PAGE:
Summary – This article compares the performance, weight, and cost of three categories of heat sink design: heat sinks with a solid metal base, heat sinks with embedded heat pipe base, and heat sinks with a vapor chamber base. Heat sink fins for all designs are oriented vertically.
For more comparisons see “Heat Pipe Heat Sink Design”, which compares only heat pipe and vapor chamber designs used when the fin stack is oriented horizontally.
Engineers are regularly tasked with heat sink design optimization, making careful trade-offs between heat sink performance, weight, and cost. Sometimes the decision is easy, such as when the low-cost alternative allows the device to meet or exceed all product requirements. However, the decision is more difficult when the thermal budget is tight and/or when a single heat sink is required for different product configurations (higher power semiconductors). In these cases, alternative heat sink designs should be considered.
In this article, we’ll take a look at 5 heat sink design options (in 3 categories), each using a different configuration for the heat sink base:
- Heat Sink Design Category 1: 6mm thick solid metal base (one with aluminum base & one with copper base),
- Heat Sink Design Category 2: embedded heat pipes in a 6mm thick base (copper water heat pipes embedded in both a copper and aluminum base),
- Heat Sink Design Category 3: 4mm thick copper/water vapor chamber base. For all options, the heat source makes direct contact with the device (no mounting plate).
Further, each heat sink design is subject to the following operating parameters and performance targets:
- Heat Source: 10x10mm generating 100W
- Tcase Max: 80 oC
- Max Ambient: 45 oC
- Thermal Budget: 35 oC (80-45)
- Target heat sink thermal resistance: 0.35 oC/W or less (35/100)
- TIM: K = 3W/(mK)
- Aluminum Fin Pack Dimensions: 150 x 99 x 30mm.
- Heat Sink Fin Thickness = 0.3mm, Fin Gap = 1.2mm
- Airflow: 50 CFM
Heat Sink Airflow Direction
Heat Sink Design Category #1: Solid 6mm Metal Base of Either Aluminum or Copper
When evaluating any heat sink design, the single most important parameter is the thermal module delta-T relative to the calculated thermal budget (Tcase Max – Max Ambient). We know max ambient is 45 oC and if we assumed max Tcase was 80 oC, our thermal budget would be 35 oC. As a general rule, consider heat sinks designed with heat pipes or vapor chambers when the thermal budget is below 40 oC. Heat sinks with a lower delta-T will also have reduced thermal resistance.
Although the aluminum and copper heat sink designs are the most cost-efficient, neither thermal module delta-T falls within the calculated thermal budget of 35 oC. If the budget was 5 degrees higher, the copper heat sink base version would meet requirements, but at a hefty weight penalty (500 vs 1,055 grams). This could be problematic as many applications have strict shock & vibration and/or portability requirements that dictate heat sink maximum weight. While not shown it the table, increasing the copper base thickness to 12mm yields a thermal module delta-t of 34.4 oC but weighs in at over 1,800 grams.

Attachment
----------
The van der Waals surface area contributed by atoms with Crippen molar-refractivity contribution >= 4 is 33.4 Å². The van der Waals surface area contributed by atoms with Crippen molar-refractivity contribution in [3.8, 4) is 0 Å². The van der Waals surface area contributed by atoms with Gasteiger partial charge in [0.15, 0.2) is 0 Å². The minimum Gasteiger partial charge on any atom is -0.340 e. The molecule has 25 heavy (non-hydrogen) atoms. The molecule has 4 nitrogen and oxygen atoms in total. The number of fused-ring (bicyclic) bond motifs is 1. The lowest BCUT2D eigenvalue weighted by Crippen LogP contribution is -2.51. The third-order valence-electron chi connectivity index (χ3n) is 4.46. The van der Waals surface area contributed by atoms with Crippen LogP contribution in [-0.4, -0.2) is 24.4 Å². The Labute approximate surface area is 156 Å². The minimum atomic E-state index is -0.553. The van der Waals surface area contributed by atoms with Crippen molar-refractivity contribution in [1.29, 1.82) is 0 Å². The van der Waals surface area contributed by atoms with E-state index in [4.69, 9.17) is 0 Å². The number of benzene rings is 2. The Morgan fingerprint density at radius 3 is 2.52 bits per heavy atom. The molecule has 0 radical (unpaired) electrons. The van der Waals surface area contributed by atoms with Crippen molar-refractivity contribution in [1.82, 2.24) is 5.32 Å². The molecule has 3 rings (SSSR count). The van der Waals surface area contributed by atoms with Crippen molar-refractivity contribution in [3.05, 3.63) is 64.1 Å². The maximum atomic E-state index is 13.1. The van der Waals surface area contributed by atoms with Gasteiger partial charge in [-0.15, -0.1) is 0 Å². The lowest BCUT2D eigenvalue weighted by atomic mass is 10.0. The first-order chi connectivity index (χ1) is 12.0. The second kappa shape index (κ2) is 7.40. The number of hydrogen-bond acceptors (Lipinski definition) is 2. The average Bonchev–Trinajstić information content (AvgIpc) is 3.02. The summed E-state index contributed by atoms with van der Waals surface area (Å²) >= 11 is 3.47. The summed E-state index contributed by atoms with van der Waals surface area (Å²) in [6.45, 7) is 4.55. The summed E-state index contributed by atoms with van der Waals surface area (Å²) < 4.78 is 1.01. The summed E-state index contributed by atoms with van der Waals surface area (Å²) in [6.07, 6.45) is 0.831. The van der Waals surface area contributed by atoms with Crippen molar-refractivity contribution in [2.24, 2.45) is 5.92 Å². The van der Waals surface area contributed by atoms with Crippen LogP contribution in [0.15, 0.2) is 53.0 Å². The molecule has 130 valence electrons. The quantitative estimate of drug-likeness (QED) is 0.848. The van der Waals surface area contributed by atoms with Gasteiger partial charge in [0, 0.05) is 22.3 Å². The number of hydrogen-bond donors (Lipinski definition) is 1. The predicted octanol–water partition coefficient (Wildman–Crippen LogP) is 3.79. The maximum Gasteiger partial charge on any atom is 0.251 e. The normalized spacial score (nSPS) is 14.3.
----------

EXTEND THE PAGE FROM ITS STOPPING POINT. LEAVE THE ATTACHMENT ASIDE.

Heat Sink Design Category #2: Embedded Heat Pipes in Aluminum or Copper Base
In this heat sink design scenario, we’ve added to the heat sink base two 6mm copper/water heat pipes that have been bent and flattened to 3mm. Note that because these are direct contact heat pipes, the surface under the heat source is machined (0.025mm/cm) to ensure good contact between it and the heat source.
Compared with their solid metal base counterparts, adding heat pipes improves heat sink performance (lower delta-t and thermal resistance) by nearly 26 oC for the aluminum version and nearly 8 oC for the copper version. Here we see both heat sinks easily beating our thermal budget of 35 oC. Like our solid metal solutions, weight is roughly doubled for the copper version along with the same numeric increase in price.
Heat Sink Design Category #3: Vapor Chamber (VC) Base
It should come as little surprise that the vapor chamber heat sink design has the lowest thermal resistance, having a delta-T at 26.0 oC – over 5 degrees cooler than the closest alternative. Moreover, the 4mm vapor chamber reduces the overall height of the heat sink by 2mm. If the designer doesn’t need the extra space, it can be added back to the fin area, further decreasing heat sink thermal resistance.
Summing up our choices, we’ve eliminated heat sink designs using a solid metal base as they do not meet thermal requirements but are the least expensive solutions. From a weight and cost perspective, the embedded heat pipe design with an aluminum base is the clear winner unless other factors are taken into account. For instance, if more powerful heat sources are slated for the same form factor and we want to maximize economies of scale for the heat sink (use the same sink across multiple product configurations), then we should calculate maximum power handling capacity without violating our thermal budget.
With a 35 oC thermal budget, we can calculate the following max heat source power input into each of the remaining options.
- Heat Pipe with Aluminum Base: 106 watts (35 oC /0.327 thermal resistance)
- Heat Pipe with Copper Base: 112 watts
- Vapor Chamber Base: 135 watts
Of course, in doing this calculation we need to ensure the two-phase devices themselves can handle the additional power before wick dry-out occurs. In this case, both the heat pipes and the vapor chamber can do so.